Brexit stumbles over Irish dilemma


NICK EICHER, HOST: Coming up next on The World and Everything in It: Brexit.

MARY REICHARD, HOST: That’s a blast from the past!

EICHER: Right? The pandemic has wiped just about every other global concern from the headlines in the last six months. That does not mean that untying Great Britain from the European Union stopped. It’s been an ongoing process.

REICHARD: Well, Brexit is again making headlines, and American politicians are weighing in. Here’s House Speaker Nancy Pelosi:

PELOSI: We have been very clear in saying to the United Kingdom, if you do if you do harm to the Good Friday Accords in your Brexit arrangements, do not count on any bilateral U.S.-U.K. trade agreement.

So what’s all the fuss about? Joining us to explain is Glen Duerr [DO-ER]. He’s an international studies professor at Cedarville University, a Christian college in Cedarville, Ohio. And he specializes in secessionism and nationalism.

Good morning, professor!

GLEN DUERR, GUEST: Good morning!

REICHARD: Brexit made headlines and stirred up all sorts of consternation. But that was pre-pandemic. So please refresh us on what that was about and catch us up to where things stand now.

DUERR: Yeah, absolutely. So, the UK was a long-term member of the European Union from 1973 until 2020, but in the lead up there was a real debate within the country over sovereignty, immigration, housing prices, all of those things were mixed into the Brexit debate. And, ultimately, a referendum was held on June 23rd, 2016. It was certainly a surprise in many circles because 51.9 percent of the British voters voted to leave the European Union. And to further complicate matters, it was voters in England and Wales that said, “Yes, we want to leave.” 55 percent of voters in northern Ireland said no. 63 percent in Scotland said no. And we’ve seen the resignation of two prime ministers—David Cameron and Theresa May—and now Boris Johnson, it took him an election in 2019 to get fully out of the European Union.

REICHARD: British Foreign Secretary Dominic Raab visited Washington earlier this month to reassure U.S. lawmakers about a proposed change in the agreement that would affect Northern Ireland. What is going on there?

DUERR: Well, it’s a very complex issue because it goes back to the time of the troubles—roughly 1968 to 1998 where there was real sectarian violence, Catholic/Protestant violence within northern Ireland, such that roughly 3,500 people died in everyday life as a result of it over the 30 year period. But there are a number of political agreements. Most notable is the Good Friday Agreement, also known as the Belfast Agreement of 1998 and that really helped to pacify an awful lot and open the door to a Northern Irish assembly, such that politics was able to move through with a lot more compromise between the two groups within Northern Ireland. It also—under the European Union—it allowed for an open border between Northern Ireland, which is part of the United Kingdom, and the Republic of Ireland, which has really, again, helped to bolster trade and cooperation and peace. But now that the UK is outside of the European Union and the Republic of Ireland is still inside of it, technically the EU needs to have a border between the two, which gets us back to the time of the troubles. And so both the British, Irish, and EU governments have worked, really, to try to find a solution. They found a good one, but the UK recently reneged upon part of that because of an issue regarding the internal market and that’s really the big sticking point is how much the government can get involved in Northern Ireland and whether or not they’re abiding by the withdrawal agreement.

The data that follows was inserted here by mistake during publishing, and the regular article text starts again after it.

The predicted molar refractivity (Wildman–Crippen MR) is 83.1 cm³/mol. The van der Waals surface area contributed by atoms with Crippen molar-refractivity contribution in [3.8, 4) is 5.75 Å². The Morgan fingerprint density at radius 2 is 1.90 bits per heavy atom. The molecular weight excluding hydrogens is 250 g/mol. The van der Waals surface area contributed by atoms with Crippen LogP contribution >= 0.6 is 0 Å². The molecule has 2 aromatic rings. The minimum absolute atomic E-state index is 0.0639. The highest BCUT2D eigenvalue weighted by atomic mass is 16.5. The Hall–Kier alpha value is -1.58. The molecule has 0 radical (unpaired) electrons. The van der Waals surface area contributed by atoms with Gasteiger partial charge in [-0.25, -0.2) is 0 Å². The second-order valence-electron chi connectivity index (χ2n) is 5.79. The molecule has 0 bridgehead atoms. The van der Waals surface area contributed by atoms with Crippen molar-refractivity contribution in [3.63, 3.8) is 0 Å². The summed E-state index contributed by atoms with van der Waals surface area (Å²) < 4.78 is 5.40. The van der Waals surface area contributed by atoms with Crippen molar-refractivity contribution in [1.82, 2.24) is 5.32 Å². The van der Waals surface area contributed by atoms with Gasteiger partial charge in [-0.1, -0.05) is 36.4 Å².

REICHARD: What do you see as a feasible solution to that?

DUERR: I think it’s probably a watered down version of the current legislation, the internal market bill. I think in order to best cooperate and compete, British companies need some latitude and so hence the need for the internal market bill. But I also think the UK has got to be careful in terms of stacking the deck, which would run counter to what it said under the European Union. So, I really think watering it down, and also finding compromises on key issues as well. There’s still a number out there that haven’t been resolved. Access to fishing waters could be part of the deal. Access to medicines, law enforcement, pensions, a number of these areas have not been cleared up yet and they have another three months until the end of this year to do that. And at the end of the day, the European Union has been best noted for its compromise. It’s been a union of six countries to 28, down to 27 now. And it’s always figured out ways of solving very complex issues. This is another one and so I think there’s some posturing on both sides right now. But we’ll have to see how the European Union responds. And they could respond in a range of different ways and it could encompass these other areas that I mentioned—medicine, fishing, pensions, etcetera—that would be part of a wider compromise.

REICHARD: Glen Duerr is a professor at Cedarville University in Cedarville, Ohio. Thanks so much for joining us today!

DUERR: Thank you so much for having me.


(AP Photo/Alberto Pezzali, FILE) In this file photo dated Friday, Jan. 31, 2020, Brexit supporters hold British and US flags during a rally in London.

WORLD Radio transcripts are created on a rush deadline. This text may not be in its final form and may be updated or revised in the future. Accuracy and availability may vary. The authoritative record of WORLD Radio programming is the audio record.

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